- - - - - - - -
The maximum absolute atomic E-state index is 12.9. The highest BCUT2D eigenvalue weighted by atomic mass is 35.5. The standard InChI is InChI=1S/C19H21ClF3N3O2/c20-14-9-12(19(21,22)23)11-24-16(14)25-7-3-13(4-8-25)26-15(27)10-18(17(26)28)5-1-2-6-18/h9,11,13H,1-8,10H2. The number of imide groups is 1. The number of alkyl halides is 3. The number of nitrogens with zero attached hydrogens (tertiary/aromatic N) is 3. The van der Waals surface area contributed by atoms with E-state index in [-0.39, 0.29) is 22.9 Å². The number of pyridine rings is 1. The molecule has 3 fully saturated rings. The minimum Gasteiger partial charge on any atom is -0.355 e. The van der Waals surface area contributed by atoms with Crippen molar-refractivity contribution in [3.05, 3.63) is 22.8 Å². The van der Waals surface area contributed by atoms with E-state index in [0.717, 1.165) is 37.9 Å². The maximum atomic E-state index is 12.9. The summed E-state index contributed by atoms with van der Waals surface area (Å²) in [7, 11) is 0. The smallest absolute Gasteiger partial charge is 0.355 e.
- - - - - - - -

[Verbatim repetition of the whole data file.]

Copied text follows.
The maximum absolute atomic E-state index is 12.9. The highest BCUT2D eigenvalue weighted by atomic mass is 35.5. The standard InChI is InChI=1S/C19H21ClF3N3O2/c20-14-9-12(19(21,22)23)11-24-16(14)25-7-3-13(4-8-25)26-15(27)10-18(17(26)28)5-1-2-6-18/h9,11,13H,1-8,10H2. The number of imide groups is 1. The number of alkyl halides is 3. The number of nitrogens with zero attached hydrogens (tertiary/aromatic N) is 3. The van der Waals surface area contributed by atoms with E-state index in [-0.39, 0.29) is 22.9 Å². The number of pyridine rings is 1. The molecule has 3 fully saturated rings. The minimum Gasteiger partial charge on any atom is -0.355 e. The van der Waals surface area contributed by atoms with Crippen molar-refractivity contribution in [3.05, 3.63) is 22.8 Å². The van der Waals surface area contributed by atoms with E-state index in [0.717, 1.165) is 37.9 Å². The maximum atomic E-state index is 12.9. The summed E-state index contributed by atoms with van der Waals surface area (Å²) in [7, 11) is 0. The smallest absolute Gasteiger partial charge is 0.355 e.